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The background of this question is on the sequences in $p$-adic integers, in which I originally looked into the following problem:

Can a sequence of perfect squares converge to a non-square value under the $p$-adic metric?

Where the $p$-adic metric is, as usual, defined as $$d_p(m,n)=p^{-\max\{n\in\mathbb N\colon p^n|(m-n))\}}$$ For $m\neq n$, and $d_p(m,m):=0$

Obviously, it is ask for the existence of a function $f:\mathbb N\to\mathbb Z$ and a non-square number $L$ such that for all $n\in\mathbb N$, $$f(n)^2-L=p^{g(n)}q(n)$$ Where $g:\mathbb N\to\mathbb N$ is an unbounded function and $q(n)$ is coprime to $n$ for all $n$. Clearly, this is also equivalent to say that the equation $$x^2\equiv L\pmod{p^n}$$ Is soluble for infinitely many $n$. But we know that if $L$ is a quadratic residue modulo $p^n$, it is also a quadratic residue modulo $p^{n-1}$. Therefore, the statement resolves to the following proposition:

There is (not) a non-square integer $L$ such that it is a square modulo $p^n$ for every $n\in \mathbb N$.

Which I know neither is true or not, nor how to start off decently. Though I have not found any of them, and I believe that such $L$ does not exist, i still cannot find out a complete proof. The proposition can indeed be generalized into the following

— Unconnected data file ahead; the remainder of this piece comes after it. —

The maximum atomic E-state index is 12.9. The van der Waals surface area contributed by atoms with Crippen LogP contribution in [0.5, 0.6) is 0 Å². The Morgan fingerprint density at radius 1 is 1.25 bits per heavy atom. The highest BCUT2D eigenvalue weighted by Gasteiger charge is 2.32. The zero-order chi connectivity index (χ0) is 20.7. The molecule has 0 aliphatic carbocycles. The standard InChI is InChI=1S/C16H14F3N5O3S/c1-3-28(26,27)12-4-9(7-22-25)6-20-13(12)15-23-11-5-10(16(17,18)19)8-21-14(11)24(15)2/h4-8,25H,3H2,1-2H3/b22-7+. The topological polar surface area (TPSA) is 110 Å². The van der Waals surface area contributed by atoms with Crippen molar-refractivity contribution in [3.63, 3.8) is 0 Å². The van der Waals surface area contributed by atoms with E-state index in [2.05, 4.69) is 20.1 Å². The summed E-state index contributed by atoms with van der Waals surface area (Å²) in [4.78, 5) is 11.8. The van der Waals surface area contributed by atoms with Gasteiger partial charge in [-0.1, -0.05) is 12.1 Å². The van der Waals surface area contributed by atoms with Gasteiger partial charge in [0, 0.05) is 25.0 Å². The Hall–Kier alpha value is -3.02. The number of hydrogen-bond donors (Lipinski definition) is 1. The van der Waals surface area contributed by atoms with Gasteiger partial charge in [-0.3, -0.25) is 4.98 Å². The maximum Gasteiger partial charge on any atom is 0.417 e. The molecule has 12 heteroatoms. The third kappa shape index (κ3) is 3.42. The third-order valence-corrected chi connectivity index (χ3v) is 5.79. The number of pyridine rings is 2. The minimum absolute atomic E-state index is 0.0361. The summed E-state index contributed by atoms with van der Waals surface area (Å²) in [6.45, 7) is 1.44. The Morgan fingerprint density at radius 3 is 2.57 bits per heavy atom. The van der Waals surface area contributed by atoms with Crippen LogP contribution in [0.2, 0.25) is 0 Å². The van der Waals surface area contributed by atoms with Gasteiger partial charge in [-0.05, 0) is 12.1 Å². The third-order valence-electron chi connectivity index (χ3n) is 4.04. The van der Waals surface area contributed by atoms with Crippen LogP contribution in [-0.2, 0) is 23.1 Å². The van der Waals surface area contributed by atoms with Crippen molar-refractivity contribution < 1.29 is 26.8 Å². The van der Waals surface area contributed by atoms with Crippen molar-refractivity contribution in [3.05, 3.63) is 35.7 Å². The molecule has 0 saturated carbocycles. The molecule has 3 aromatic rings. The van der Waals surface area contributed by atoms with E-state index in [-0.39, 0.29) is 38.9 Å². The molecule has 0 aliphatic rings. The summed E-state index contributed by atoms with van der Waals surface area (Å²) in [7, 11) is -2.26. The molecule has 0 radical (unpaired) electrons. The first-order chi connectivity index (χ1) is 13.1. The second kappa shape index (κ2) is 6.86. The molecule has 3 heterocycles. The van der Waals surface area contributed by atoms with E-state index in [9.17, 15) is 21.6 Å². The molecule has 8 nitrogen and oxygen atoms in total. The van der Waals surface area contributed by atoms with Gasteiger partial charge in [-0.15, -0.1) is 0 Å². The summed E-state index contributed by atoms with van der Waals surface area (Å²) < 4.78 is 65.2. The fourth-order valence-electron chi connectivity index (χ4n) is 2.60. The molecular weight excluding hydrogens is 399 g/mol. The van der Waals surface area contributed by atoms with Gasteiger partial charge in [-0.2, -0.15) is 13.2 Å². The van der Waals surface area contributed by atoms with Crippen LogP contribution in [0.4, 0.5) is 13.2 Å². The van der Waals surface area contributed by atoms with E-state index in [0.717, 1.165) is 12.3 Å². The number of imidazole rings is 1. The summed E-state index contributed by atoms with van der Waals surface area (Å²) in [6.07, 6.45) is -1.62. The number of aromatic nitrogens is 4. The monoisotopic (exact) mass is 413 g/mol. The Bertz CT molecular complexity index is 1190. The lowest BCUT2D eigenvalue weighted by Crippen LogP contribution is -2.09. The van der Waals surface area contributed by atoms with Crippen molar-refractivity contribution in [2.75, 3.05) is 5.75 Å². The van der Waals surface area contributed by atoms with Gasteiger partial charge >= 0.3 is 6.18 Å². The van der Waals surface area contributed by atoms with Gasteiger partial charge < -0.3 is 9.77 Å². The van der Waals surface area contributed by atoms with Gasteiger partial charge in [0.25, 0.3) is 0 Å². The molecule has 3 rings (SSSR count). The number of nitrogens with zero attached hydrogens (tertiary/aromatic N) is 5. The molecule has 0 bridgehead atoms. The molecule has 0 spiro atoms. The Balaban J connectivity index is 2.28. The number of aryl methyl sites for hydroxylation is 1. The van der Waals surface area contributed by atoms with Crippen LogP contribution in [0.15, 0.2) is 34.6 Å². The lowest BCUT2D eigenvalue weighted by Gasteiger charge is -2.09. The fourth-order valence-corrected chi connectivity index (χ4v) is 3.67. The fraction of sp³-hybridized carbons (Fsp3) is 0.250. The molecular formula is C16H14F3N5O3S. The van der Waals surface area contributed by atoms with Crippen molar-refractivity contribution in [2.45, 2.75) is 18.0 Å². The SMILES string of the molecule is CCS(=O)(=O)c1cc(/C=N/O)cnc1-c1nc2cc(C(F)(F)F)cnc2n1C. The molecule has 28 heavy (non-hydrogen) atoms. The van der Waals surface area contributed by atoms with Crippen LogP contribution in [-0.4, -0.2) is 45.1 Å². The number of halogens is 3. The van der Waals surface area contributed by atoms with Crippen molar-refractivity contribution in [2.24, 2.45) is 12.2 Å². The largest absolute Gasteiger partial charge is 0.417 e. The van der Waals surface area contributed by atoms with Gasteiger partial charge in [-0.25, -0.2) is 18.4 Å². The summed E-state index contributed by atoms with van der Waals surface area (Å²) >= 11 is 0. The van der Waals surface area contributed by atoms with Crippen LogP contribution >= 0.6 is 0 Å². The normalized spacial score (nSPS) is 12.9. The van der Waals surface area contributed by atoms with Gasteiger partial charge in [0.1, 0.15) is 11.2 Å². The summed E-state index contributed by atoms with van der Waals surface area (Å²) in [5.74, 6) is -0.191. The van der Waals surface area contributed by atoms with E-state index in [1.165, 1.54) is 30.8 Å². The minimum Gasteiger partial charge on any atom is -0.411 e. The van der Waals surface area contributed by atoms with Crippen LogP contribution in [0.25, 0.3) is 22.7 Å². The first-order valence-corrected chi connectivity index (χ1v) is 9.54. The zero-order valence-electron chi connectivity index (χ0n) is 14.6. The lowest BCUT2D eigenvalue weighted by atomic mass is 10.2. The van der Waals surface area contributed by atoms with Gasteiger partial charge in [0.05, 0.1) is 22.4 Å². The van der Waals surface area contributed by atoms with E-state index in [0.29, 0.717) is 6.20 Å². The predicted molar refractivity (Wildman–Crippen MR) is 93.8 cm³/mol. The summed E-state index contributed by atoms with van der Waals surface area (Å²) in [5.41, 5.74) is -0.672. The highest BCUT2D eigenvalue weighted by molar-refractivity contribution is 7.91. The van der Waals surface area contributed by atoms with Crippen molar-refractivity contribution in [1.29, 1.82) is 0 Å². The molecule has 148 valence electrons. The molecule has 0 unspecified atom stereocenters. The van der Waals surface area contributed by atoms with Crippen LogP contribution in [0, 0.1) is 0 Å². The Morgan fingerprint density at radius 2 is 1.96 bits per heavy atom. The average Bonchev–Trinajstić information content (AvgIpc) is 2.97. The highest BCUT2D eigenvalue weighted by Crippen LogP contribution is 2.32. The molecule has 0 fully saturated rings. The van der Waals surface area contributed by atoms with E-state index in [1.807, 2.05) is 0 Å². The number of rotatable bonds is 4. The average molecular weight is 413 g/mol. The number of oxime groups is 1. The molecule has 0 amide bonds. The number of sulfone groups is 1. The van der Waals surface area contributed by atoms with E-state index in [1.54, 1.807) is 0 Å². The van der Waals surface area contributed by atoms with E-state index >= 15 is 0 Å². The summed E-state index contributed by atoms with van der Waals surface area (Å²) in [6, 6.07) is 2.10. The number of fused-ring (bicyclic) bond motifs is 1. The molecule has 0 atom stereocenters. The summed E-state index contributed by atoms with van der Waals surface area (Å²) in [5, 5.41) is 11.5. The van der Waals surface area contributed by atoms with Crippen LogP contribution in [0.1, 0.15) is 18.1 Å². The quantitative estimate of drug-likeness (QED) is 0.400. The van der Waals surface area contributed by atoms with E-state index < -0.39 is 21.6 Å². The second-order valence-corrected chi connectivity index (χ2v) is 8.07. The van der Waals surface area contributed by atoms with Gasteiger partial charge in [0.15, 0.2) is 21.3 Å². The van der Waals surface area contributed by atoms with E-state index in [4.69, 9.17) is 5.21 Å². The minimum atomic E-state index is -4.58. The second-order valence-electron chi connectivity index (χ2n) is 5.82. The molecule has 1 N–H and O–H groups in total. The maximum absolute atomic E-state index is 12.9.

There is (not) a non-$k$th power $L$ such that it is congruent to a $k$th power modulo $p^n$ for all $n\in\mathbb N$

Could you give me a hint to start off? Thanks in advance.

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Not only are there plenty of non-squares which become squares in the $p$-adic numbers $\mathbf{Z}_p$, the phenomena underlying this was one of the motivating reasons for constucting the $p$-adic numbers in the first place. Here are some hints (only hints!) to get you started.

Notice that

$$2^2 = -1 \mod 5,$$ $$(2 + 5)^2 = 7^2 = -1 \mod 5^2,$$ $$(2 + 5 + 2 \cdot 5^2)^2 = 57^2 = -1 \mod 5^3.$$

So now try the following:

A. Modify $57$ by adding a multiple of $5^3 = 125$ so that $(57 + k \cdot 5^3)^2 \equiv -1 \mod 5^4$

B. Inductively construct $x_n$ with the following properties.

  1. $x_1 = 2$,
  2. $x_n \equiv x_{n-1} \mod 5^{n-1}$,
  3. $x^2_n \equiv -1 \mod 5^{n}$.

C. Think about how general the construction above is. What would happen if one replaces $-1$ and $5$ by $a$ and $p$, where $a$ is a square modulo $p$, and $p$ is an odd prime. What happens when $p = 2$?

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